FSB publishes recommendations to strengthen regulation of shadow banking
The Financial Stability Board (FSB) has published for public consultation an initial integrated set of policy recommendations to strengthen oversight and regulation of the shadow banking system.
The “shadow banking system” can broadly be described as “credit intermediation involving entities and activities (fully or partially) outside the regular banking system” or non-bank credit intermediation in short.
The FSB has focused on five specific areas in which the FSB believes policies are needed to mitigate the potential systemic risks associated with shadow banking:
• To mitigate the spill-over effect between the regular banking system and the shadow banking system;
• To reduce the susceptibility of money market funds (MMFs) to “runs”;
• To assess and mitigate systemic risks posed by other shadow banking entities;
• To assess and align the incentives associated with securitisation; and
• To dampen risks and pro-cyclical incentives associated with secured financing contracts such as repos, and securities lending that may exacerbate funding strains in times of “runs”.
The consultative documents published today comprise:
• A report entitled An Integrated Overview of Policy Recommendations which sets out the FSB’s overall approach to shadow banking issues and provides an overview of its recommendations across the five specific areas;
• A report entitled Policy Framework for Strengthening Oversight and Regulation of Shadow Banking Entities which sets out a high-level policy framework to assess and mitigate bank-like systemic risks posed by shadow banking entities other than MMFs (other shadow banking entities); and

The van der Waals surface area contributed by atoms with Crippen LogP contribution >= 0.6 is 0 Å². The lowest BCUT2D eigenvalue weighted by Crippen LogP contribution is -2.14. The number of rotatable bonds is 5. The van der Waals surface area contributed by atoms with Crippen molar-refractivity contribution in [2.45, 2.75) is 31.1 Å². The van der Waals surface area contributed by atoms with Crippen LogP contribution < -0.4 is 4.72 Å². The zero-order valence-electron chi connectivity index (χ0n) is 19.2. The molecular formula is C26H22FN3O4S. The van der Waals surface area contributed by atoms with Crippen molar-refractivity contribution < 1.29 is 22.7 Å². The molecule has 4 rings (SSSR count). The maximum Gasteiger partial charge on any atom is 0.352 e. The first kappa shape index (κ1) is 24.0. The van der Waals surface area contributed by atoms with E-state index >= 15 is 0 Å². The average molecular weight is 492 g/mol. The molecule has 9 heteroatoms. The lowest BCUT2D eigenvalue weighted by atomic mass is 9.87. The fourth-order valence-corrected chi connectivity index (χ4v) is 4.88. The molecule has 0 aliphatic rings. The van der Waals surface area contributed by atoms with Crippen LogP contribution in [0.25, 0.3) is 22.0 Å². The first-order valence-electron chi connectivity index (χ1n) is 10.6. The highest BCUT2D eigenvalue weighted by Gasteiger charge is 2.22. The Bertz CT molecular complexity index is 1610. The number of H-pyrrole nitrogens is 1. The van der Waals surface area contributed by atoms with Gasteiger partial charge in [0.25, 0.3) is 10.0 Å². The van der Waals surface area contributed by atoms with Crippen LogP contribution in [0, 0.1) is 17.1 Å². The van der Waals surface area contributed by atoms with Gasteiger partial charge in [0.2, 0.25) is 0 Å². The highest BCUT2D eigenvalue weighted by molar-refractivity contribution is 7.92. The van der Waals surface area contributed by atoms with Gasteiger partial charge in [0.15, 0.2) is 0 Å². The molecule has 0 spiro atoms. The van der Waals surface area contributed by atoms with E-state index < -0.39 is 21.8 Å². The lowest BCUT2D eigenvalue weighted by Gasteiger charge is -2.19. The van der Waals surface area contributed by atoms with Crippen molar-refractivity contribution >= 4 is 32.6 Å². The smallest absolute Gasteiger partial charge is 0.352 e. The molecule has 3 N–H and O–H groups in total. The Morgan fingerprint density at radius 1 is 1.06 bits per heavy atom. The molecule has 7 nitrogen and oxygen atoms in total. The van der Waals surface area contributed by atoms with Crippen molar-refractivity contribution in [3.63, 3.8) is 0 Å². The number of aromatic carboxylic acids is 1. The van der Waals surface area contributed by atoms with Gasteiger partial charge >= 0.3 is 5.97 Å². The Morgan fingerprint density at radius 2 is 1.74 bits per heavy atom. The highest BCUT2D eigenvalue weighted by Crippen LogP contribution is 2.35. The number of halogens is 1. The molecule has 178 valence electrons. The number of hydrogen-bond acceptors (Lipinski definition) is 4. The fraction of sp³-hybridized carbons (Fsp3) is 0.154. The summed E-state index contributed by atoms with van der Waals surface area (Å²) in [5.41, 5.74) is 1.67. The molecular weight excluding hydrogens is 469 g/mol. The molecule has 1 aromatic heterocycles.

• A report entitled Policy Recommendations to Address Shadow Banking Risks in Securities Lending and Repos that sets out 13 recommendations to enhance transparency, strengthen regulation of securities financing transactions, and improve market structure.
The FSB will continue to review the progress of the workstreams and expects to publish final recommendations in September 2013. It will thereafter work on the procedures for the consistent implementation of the policy recommendations.
The FSB is also publishing its second annual Global Shadow Banking Monitoring Report. The 2012 Monitoring Report has broadened its coverage to include 25 jurisdictions (all 24 FSB member jurisdictions and Chile), compared with 11 jurisdictions in 2011, and includes analyses on interconnectedness between banks and non-bank financial entities as well as on a specific non-bank financial subsector, namely finance companies.
The report shows that non-bank financial intermediation grew rapidly before the crisis (in parallel with the regular banking system), from an estimated USD26trn in 2002 to USD62trn in 2007. It has continued to increase since, although at a slower pace, to USD67trn at end 2011.
There is considerable diversity in the relative size, composition and growth of the non- bank financial intermediaries across jurisdictions. For example, the size of the shadow banking system continues to be large relative to the regular banking system in the US and in a number of other jurisdictions. Seventeen jurisdictions out of 25 saw an increase in non- bank financial intermediaries since the crisis; half of these jurisdictions are emerging markets and developing economies undergoing financial deepening.
Data granularity is improving, with the share of unidentified non-bank financial intermediaries within overall non-bank intermediation falling from 36 per cent in 2010 to 18 per cent in 2011. However, further improvements are needed in jurisdictions that still lack granular data to adequately capture the magnitude and nature of risks in the shadow banking system.
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